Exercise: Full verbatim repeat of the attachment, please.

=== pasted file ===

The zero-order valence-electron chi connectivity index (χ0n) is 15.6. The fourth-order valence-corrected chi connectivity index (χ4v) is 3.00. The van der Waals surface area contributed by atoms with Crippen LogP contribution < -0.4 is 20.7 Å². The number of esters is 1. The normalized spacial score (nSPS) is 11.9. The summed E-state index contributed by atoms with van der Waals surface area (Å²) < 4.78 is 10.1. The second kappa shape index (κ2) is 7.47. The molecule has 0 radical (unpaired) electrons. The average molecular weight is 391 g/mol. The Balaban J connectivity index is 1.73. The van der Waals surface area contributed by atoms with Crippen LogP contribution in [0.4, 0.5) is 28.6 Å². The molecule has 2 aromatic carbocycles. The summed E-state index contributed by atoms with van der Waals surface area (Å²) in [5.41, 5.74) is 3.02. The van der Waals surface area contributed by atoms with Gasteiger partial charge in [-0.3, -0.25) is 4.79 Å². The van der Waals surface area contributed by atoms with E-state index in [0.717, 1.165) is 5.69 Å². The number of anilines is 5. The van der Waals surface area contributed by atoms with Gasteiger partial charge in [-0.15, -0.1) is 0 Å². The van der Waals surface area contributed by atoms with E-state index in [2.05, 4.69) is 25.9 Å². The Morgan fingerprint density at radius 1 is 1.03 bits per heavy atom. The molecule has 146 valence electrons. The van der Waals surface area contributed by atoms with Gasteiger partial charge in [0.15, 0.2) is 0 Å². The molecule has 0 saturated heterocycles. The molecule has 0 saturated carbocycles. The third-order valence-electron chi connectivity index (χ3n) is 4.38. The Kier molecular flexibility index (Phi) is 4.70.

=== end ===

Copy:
The zero-order valence-electron chi connectivity index (χ0n) is 15.6. The fourth-order valence-corrected chi connectivity index (χ4v) is 3.00. The van der Waals surface area contributed by atoms with Crippen LogP contribution < -0.4 is 20.7 Å². The number of esters is 1. The normalized spacial score (nSPS) is 11.9. The summed E-state index contributed by atoms with van der Waals surface area (Å²) < 4.78 is 10.1. The second kappa shape index (κ2) is 7.47. The molecule has 0 radical (unpaired) electrons. The average molecular weight is 391 g/mol. The Balaban J connectivity index is 1.73. The van der Waals surface area contributed by atoms with Crippen LogP contribution in [0.4, 0.5) is 28.6 Å². The molecule has 2 aromatic carbocycles. The summed E-state index contributed by atoms with van der Waals surface area (Å²) in [5.41, 5.74) is 3.02. The van der Waals surface area contributed by atoms with Gasteiger partial charge in [-0.3, -0.25) is 4.79 Å². The van der Waals surface area contributed by atoms with E-state index in [0.717, 1.165) is 5.69 Å². The number of anilines is 5. The van der Waals surface area contributed by atoms with Gasteiger partial charge in [-0.15, -0.1) is 0 Å². The van der Waals surface area contributed by atoms with E-state index in [2.05, 4.69) is 25.9 Å². The Morgan fingerprint density at radius 1 is 1.03 bits per heavy atom. The molecule has 146 valence electrons. The van der Waals surface area contributed by atoms with Gasteiger partial charge in [0.15, 0.2) is 0 Å². The molecule has 0 saturated heterocycles. The molecule has 0 saturated carbocycles. The third-order valence-electron chi connectivity index (χ3n) is 4.38. The Kier molecular flexibility index (Phi) is 4.70.